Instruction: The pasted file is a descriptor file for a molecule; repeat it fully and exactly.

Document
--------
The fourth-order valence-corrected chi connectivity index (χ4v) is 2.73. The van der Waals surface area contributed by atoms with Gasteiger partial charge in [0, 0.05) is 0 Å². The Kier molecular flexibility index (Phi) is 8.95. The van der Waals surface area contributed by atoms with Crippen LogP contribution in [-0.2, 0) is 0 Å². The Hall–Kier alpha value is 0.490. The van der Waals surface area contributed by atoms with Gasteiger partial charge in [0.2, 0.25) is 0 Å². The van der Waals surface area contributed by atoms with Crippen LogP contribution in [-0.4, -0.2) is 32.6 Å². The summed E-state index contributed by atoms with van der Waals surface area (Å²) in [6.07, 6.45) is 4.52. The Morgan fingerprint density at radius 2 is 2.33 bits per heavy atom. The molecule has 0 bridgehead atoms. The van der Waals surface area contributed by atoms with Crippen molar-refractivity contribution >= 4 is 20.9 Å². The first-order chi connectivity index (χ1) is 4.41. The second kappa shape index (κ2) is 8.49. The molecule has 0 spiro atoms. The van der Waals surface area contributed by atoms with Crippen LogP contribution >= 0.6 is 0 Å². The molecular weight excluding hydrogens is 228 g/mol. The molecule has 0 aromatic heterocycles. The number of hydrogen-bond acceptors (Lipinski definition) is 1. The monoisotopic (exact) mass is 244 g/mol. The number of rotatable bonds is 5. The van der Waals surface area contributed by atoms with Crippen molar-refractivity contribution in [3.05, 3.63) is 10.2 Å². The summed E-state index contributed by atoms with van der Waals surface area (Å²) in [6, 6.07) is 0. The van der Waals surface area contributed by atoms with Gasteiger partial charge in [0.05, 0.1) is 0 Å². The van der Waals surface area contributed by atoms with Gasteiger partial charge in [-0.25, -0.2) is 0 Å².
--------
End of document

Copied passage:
The fourth-order valence-corrected chi connectivity index (χ4v) is 2.73. The van der Waals surface area contributed by atoms with Gasteiger partial charge in [0, 0.05) is 0 Å². The Kier molecular flexibility index (Phi) is 8.95. The van der Waals surface area contributed by atoms with Crippen LogP contribution in [-0.2, 0) is 0 Å². The Hall–Kier alpha value is 0.490. The van der Waals surface area contributed by atoms with Gasteiger partial charge in [0.2, 0.25) is 0 Å². The van der Waals surface area contributed by atoms with Crippen LogP contribution in [-0.4, -0.2) is 32.6 Å². The summed E-state index contributed by atoms with van der Waals surface area (Å²) in [6.07, 6.45) is 4.52. The Morgan fingerprint density at radius 2 is 2.33 bits per heavy atom. The molecule has 0 bridgehead atoms. The van der Waals surface area contributed by atoms with Crippen molar-refractivity contribution >= 4 is 20.9 Å². The first-order chi connectivity index (χ1) is 4.41. The second kappa shape index (κ2) is 8.49. The molecule has 0 spiro atoms. The van der Waals surface area contributed by atoms with Crippen LogP contribution >= 0.6 is 0 Å². The molecular weight excluding hydrogens is 228 g/mol. The molecule has 0 aromatic heterocycles. The number of hydrogen-bond acceptors (Lipinski definition) is 1. The monoisotopic (exact) mass is 244 g/mol. The number of rotatable bonds is 5. The van der Waals surface area contributed by atoms with Crippen molar-refractivity contribution in [3.05, 3.63) is 10.2 Å². The summed E-state index contributed by atoms with van der Waals surface area (Å²) in [6, 6.07) is 0. The van der Waals surface area contributed by atoms with Gasteiger partial charge in [0.05, 0.1) is 0 Å². The van der Waals surface area contributed by atoms with Gasteiger partial charge in [-0.25, -0.2) is 0 Å².